For our own journey we have no Polo Mints, wear muddy boots and have no front to maintain. Better to ride the tube like that if you can. There must be many other passengers that want to sob and quake on the trains these days. Who can blame them?
The Tatling seems to have been around forever. It hardly seems like yesterday he was group winner; arguably his finest hour coming at Ascot in the King’s Stand in 2004. I say arguably because anyone who saw him motoring wide up the home straight yesterday for an unbelievable, yes really unbelievable, short head win, would have to allow that, aged 14, he really has still got it all going on in the heart-racing stakes. SP returned at a massive 16/1. No-one really expected he was going to win… That he did, just shows. What, I would not like to say. Perhaps that there is hope for the most jaded of us all.
The sight of him yesterday, his woolly winter coat starting to come through, was enough to warm a cold heart.
He’s a really bonny horse too, with a dished head that looks a little like an Arab, or a Welsh pony. Most of the photos on the web are of him racing, head stuck out, ears back, showing all the determination in the world but not his prettiest side. I’ve therefore gone with this one of him from a win earlier this year, by far the most handsome of them all (including Hayley Turner). Photos from yesterday here
The Tatling: 23 April 1997 Perugino – Aunty Eileen
176 races: 18 wins (4 Group races), 53 places
Career Earnings: £687,763
Today we said goodbye to trainer Ginger McCain; best known for training Red Rum (pictured together above) and Amberleigh House to win four Grand Nationals between them. Then this year Ginger’s son Donald kept up the family tradition by training another Grand National winner in Ballabriggs.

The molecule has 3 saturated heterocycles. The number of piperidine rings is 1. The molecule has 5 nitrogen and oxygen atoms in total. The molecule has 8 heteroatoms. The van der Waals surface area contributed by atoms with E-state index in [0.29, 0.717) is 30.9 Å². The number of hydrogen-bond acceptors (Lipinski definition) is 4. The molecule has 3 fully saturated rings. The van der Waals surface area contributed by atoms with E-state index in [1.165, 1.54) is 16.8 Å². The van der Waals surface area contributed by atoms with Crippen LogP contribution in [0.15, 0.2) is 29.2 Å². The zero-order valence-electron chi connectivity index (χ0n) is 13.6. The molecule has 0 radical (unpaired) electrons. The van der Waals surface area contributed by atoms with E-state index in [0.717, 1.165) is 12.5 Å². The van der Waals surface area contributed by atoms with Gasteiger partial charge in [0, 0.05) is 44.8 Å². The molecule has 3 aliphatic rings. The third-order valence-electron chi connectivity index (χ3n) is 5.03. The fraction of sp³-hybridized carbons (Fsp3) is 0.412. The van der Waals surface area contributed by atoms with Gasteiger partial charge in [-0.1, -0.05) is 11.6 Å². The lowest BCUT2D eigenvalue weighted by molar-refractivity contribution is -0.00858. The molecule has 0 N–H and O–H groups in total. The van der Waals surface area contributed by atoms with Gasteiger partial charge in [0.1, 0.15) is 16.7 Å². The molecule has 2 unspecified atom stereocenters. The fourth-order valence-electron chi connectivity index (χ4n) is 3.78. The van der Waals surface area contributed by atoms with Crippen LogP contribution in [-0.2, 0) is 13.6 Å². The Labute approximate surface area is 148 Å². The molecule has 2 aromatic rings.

I read Ginger’s autobiography when it came out a few years ago, this is what he wrote about Red Rum in the chapter Goodbye Red.
Until Amberleigh House won the Grand National for me for a fourth time in 2004, there were those who thought I was a one-horse trainer. I wouldn’t ever say that Red Rum and I were meant for each other. Yet I would say we were good for each other. If I hadn’t got him – and I don’t say this in a boastful fashion – he probably wouldn’t have lasted in racing much beyond the age of nine or ten. Where would he have gone from there? He would never have made a good hunter because Red Rum was Red Rum. He wouldn’t jump a bloody twig if he didn’t want to. And so he was out of this world for me. So, when they said I was a one-horse trainer I said that they were probably right. But I did make a good job of that one horse didn’t I? And I can never be anything but eternally grateful to the old lad.
On his grave at Aintree are written the lines:
Respect this place, this hallowed ground,
A legend here his rest has found.
His feet would fly, our spirits soar.
He earned our love for evermore.
Rather nice, that, isn’t it?
Yes Ginger, it is.
The Fattest Town in Britain.
The Flattest Town in Britain.
Boasting the *Lowest Standard of Education in Lincolnshire.
Where I started school
(Finky Wink finished for me).
She made the journey
From the Pilgrim Hospital
To Boston High School
A short trip, in either direction.
Site of a fatal industrial estate
With an alleged, exploding, illegal still
And home to St Botolph’s Church, 1, Wormgate
AKA The Stump
Which landlocked John Clare **climbed, that time
For his one lifelong view of the sea:
*Source: Wikipedia – of course
** I followed in his footsteps once, before they closed it, I don’t remember the sea